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If she slight me when I woe,
I can scorne and let her goe,
For if she be not for me
What care I for whom she be?

Ibrabam Cowley


A VOTE (From Poetical Blossoms, second ed., 1636)

This only grant me, that my means may lie
Too low for envy, for contempt too high.

Some honour I would have,
Not from great deeds, but good alone;
The unknown are better than ill known:

Rumour can ope the grave.
Acquaintance I would have, but when 't depends
Not on the number, but the choice of friends.
Books should, not business, entertain the light,
And sleep, as undisturb'd as death, the night.

My house a cottage more
Than palace, and should fitting be
For all my use, no luxury.

My garden painted o'er
With nature's hand, not art's; and pleasures

Horace might envy in his Sabine field.
Thus would I double my life's fading space,
For he that runs it well, twice runs his race.

And in this true delight,
These unbought sports, this happy state,
I would nor fear, nor wish my fate,

But boldly say each night,
To-morrow let my sun his beams display,
Or in clouds hide them, I have liv'd to-day.


(From Miscellanies, 1650) Happy Insect what can be In happiness compar'd to thee? Fed with nourishment divine, The dewy morning's gentle wine! Nature waits upon thee still, And thy verdant cup does fill. 'Tis fill'd where ever thou dost tread, Nature selfe's thy Ganimed. Thou dost drink, and dance, and sing; Happier than the happiest King ! All the fields which thou dost see, All the plants belong to thee, All that summer hours produce, Fertile made with early juice. Man for thee does sow and plow; Farmer he and land-lord thou! Thou doest innocently joy ; Nor does thy luxury destroy; The shepherd gladly heareth thee, More harmonious than he. Thee country hindes with gladness hear, Prophet of the ripened year! Thee Phæbus loves, and does inspire; Phæbus is himself thy sire. To thee of all things upon earth, Life is no longer than thy mirth, Happy insect, happy thou, Dost neither age, nor winter know, But when thou'st drunk, and danced, and sung, Thy fill, the flowery leaves among (Voluptuous, and wise with all, Epicurean animal!) Sated with thy summer feast, Thou retir'st to endless rest.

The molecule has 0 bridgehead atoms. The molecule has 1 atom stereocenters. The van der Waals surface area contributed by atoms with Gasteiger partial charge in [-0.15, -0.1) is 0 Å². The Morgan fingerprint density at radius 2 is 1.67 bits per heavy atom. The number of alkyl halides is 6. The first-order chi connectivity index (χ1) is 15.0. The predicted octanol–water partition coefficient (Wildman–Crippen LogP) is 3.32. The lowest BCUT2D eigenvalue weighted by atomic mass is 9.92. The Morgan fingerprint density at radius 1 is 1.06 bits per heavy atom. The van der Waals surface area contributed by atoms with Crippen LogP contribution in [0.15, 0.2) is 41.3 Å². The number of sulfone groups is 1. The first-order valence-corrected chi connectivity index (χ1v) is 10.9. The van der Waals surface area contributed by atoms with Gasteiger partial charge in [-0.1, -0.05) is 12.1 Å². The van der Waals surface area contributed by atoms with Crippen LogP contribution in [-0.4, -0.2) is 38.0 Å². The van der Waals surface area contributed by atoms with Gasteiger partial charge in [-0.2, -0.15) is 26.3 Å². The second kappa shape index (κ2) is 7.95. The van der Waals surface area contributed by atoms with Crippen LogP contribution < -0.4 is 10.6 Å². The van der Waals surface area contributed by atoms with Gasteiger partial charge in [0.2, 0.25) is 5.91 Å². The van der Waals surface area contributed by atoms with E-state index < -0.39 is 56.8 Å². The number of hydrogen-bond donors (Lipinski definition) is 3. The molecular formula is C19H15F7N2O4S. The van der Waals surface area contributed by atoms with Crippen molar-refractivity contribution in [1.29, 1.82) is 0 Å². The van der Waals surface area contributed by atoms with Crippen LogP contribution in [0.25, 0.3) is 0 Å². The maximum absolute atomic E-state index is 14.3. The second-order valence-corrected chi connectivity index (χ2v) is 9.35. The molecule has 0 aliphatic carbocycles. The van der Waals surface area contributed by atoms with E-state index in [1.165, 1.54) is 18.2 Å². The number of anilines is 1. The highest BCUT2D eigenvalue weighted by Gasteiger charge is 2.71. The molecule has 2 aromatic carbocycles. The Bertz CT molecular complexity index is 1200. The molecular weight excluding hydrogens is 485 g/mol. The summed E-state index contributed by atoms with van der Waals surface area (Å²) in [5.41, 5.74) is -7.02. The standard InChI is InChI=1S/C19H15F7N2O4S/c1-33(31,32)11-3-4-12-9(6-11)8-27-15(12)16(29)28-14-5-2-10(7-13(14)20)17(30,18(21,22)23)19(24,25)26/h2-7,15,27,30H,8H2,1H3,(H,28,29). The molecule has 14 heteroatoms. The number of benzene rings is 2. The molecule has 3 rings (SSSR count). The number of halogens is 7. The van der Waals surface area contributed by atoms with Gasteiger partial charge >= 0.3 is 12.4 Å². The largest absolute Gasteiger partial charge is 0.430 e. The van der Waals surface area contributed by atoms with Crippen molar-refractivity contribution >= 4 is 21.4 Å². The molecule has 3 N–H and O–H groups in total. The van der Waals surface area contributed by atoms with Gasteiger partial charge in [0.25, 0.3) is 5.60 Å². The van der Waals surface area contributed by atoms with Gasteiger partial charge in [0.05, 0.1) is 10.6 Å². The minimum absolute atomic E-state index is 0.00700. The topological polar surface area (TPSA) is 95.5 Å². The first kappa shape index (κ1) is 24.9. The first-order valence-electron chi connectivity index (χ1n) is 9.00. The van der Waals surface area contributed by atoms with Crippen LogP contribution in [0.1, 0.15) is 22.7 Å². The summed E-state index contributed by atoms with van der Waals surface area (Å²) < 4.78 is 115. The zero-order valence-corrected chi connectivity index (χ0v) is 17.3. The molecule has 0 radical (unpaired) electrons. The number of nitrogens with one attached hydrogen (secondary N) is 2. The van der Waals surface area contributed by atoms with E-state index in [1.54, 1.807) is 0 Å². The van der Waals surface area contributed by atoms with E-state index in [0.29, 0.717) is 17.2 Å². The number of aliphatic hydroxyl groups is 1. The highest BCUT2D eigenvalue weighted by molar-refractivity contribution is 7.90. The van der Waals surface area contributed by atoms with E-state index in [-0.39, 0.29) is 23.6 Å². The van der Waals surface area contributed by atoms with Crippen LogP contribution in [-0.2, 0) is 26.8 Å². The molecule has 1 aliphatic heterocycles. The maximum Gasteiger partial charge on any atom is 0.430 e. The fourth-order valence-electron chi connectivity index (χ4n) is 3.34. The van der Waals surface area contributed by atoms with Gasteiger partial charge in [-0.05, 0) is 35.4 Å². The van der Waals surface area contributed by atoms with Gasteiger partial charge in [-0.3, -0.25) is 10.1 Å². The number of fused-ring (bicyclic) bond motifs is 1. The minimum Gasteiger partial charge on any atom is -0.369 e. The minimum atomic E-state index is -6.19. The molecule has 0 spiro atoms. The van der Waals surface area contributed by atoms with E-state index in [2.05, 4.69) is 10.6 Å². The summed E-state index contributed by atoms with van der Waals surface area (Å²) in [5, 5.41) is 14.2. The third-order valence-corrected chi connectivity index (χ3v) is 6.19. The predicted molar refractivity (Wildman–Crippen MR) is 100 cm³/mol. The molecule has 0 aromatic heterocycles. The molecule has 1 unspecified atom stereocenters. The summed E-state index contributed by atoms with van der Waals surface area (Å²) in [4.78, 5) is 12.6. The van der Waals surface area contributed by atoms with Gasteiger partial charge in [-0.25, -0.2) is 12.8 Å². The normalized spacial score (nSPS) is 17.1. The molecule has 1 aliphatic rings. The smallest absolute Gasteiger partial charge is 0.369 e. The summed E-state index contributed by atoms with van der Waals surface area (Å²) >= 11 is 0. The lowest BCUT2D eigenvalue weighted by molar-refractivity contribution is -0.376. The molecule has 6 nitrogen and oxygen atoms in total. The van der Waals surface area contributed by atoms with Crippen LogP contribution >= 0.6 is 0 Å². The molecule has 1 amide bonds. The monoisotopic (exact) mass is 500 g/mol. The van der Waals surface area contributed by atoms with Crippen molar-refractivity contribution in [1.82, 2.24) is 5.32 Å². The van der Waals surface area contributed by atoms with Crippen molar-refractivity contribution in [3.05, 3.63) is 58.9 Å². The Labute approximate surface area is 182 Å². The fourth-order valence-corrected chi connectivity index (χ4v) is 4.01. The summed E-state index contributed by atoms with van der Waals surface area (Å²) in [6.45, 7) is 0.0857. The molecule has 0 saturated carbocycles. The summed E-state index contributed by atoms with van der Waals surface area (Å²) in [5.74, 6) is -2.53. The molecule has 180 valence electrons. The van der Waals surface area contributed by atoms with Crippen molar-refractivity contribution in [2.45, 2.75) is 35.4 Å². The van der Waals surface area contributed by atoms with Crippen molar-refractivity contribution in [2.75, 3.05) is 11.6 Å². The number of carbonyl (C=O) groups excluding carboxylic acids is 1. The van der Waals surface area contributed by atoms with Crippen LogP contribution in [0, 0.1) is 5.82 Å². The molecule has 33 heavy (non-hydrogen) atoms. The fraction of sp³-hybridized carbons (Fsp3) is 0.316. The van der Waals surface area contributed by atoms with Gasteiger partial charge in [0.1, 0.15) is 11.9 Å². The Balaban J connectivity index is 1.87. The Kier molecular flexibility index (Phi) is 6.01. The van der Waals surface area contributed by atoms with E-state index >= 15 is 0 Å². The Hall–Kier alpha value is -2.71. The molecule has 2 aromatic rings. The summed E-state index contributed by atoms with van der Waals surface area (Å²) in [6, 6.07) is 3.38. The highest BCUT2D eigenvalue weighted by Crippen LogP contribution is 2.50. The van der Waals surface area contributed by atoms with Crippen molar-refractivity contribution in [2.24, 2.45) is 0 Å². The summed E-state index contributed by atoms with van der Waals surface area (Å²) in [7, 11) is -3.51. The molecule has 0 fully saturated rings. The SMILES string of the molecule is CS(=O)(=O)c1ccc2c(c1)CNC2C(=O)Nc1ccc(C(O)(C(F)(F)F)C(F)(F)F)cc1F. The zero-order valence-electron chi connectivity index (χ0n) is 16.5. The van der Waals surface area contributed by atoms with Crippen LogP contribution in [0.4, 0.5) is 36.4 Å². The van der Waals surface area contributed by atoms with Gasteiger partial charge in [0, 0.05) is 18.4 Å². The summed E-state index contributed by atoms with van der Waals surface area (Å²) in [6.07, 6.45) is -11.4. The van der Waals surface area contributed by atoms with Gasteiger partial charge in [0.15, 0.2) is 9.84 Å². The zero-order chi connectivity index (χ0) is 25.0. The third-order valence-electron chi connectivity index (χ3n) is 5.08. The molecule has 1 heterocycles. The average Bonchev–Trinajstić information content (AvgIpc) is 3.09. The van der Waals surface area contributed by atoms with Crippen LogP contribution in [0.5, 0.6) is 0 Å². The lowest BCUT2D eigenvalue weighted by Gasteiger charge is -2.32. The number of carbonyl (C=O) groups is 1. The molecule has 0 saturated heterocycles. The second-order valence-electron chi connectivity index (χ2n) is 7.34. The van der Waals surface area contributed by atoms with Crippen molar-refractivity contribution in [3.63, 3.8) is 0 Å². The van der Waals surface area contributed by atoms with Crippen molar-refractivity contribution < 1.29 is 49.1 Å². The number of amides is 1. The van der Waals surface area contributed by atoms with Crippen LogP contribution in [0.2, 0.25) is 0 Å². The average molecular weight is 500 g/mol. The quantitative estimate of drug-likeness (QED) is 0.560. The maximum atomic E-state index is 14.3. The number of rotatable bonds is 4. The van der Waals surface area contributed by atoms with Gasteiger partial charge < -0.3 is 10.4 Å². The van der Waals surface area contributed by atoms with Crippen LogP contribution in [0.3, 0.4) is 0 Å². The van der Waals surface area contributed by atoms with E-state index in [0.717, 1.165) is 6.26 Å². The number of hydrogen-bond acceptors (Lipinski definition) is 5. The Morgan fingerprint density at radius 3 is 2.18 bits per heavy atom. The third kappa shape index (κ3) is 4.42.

James Sbirley



(From The Contention of Ajax and Ulysses, 1659)

The glories of our blood and state

Are shadows, not substantial things;
There is no armour against fate;
Death lays his icy hand on kings:

Sceptre and crown

Must tumble down,
And in the dust be equal made
With the poor crooked scythe and spade.

Some men with swords may reap the field,

And plant fresh laurels where they kill; But their strong nerves at last must yield; They tame but one another still:

Early or late

They stoop to fate, And must give up their murmuring breath, When they, poor captives, creep to death.

The garlands wither on your brow,

Then boast no more your mighty deeds;
Upon Death's purple altar now
See, where the victor-victim bleeds:

Your heads must come

To the cold tomb,
Only the actions of the just
Smell sweet and blossom in their dust.

Thomas Carew


DISDAIN RETURNED (Printed, without concluding stanza, in Porter's Madrigalles and Ayres, 1632)

He that loves a rosy cheek,

Or a coral lip admires;
Or from star-like eyes doth seek

Fuel to maintain his fires,
As old Time makes these decay,
So his flames must waste away.
But a smooth and steadfast mind,

Gentle thoughts and calm desires,
Hearts, with equal love combined,

Kindle never-dying fires;
Where these art not, I despise
Lovely cheeks or lips or eyes.
No tears, Celia, now shall win,

My resolved heart to return;
I have searched thy soul within

And find nought but pride and scorn;
I have learned thy arts, and now
Can disdain as much as thou!

Sir Fobn Suckling

1609-1641 ORSAMES' SONG.

(From Aglaura, acted 1637)
Why so pale and wan, fond lover?

Prithee, why so pale ?
Will, when looking well can't move her,

Looking ill prevail?
Prithee, why so pale?

Why so dull and mute, young sinner?

Prithee, why so mute?

, when speaking well can't win her,
Saying nothing do't?
Prithee, why so mute?

Quit, quit, for shame, this will not move:

This cannot take her.
If of herself she will not love,

Nothing can make her:
The devil take her!

Ricbard Lovelace



(From Lucasta, 1649)

Tell me not, sweet, I am unkind,

That from the nunnery
Of thy chaste breast and quiet mind

To war and arms I fly.

True, a new mistress now I chase,

The first foe in the field,
And with a stronger faith embrace

A sword, a horse, a shield.

Yet this inconstancy is such

As you, too, shall adore,-
I could not love thee, dear, so much,

Loved I not honour more.

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